Didn’t We Just Have a National Referendum on Obama’s Health Care Plan Last November?
Barack Obama, June 23, 2007:
I have made a solemn pledge that I will sign a universal health care bill into law by the end of my first term as president that will cover every American and cut the cost of a typical family’s premium by up to $2,500 a year.
There’s something rather surreal about this seemingly endless hysteria over President Obama fulfilling one of his campaign promises.
Americans had a clear choice when it came to the presidential candidate’s platforms on health care. And they soundly rejected John McCain’s tax credits and "letting the marketplace work" plan. Less than a year ago.
What did they vote for when they voted for Obama? Some very specific proposals, including:
- Affordable and high-quality universal coverage through mix of private and expanded public insurance.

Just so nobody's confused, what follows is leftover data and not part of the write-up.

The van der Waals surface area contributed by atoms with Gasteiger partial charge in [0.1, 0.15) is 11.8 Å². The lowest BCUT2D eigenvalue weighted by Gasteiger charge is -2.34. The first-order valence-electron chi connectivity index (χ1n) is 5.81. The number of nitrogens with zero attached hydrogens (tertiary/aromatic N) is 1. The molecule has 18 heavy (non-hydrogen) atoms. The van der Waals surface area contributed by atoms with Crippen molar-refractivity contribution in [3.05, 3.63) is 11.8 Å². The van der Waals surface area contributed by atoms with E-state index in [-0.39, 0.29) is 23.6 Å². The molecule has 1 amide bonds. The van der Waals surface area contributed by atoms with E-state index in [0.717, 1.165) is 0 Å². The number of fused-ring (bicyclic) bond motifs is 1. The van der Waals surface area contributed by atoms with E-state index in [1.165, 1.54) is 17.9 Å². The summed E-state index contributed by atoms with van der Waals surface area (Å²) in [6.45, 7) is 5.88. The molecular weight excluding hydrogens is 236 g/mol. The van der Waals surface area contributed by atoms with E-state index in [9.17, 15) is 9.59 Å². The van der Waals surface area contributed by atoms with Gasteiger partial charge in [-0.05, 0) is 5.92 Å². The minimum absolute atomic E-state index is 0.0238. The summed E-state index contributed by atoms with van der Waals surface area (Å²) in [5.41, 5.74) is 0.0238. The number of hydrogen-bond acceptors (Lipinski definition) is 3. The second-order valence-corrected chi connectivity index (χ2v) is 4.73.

- Prohibit insurers from denying coverage based on pre-existing conditions.
- Require all children to have health insurance.
- Require employers to offer “meaningful” coverage or contribute a percentage of payroll toward the costs of the public plan; small businesses will be exempt from this requirement.
- Create a new public plan so that small businesses and individuals without access to other public programs or employer-based coverage could purchase insurance.
So to recap: Obama runs on providing universal health care via a public plan, which McCain opposed. The candidates spend endless months discussing and debating the issue. Voters then give Obama the largest margin of victory in 12 years, and the largest percentage of the vote in 20 years. And on top of that, they give Obama even larger majorities in the House and Senate with which to enact the proposals he ran on.
Now he’s supposed to actually do the stuff he got elected on right? Otherwise, what’s the point of elections?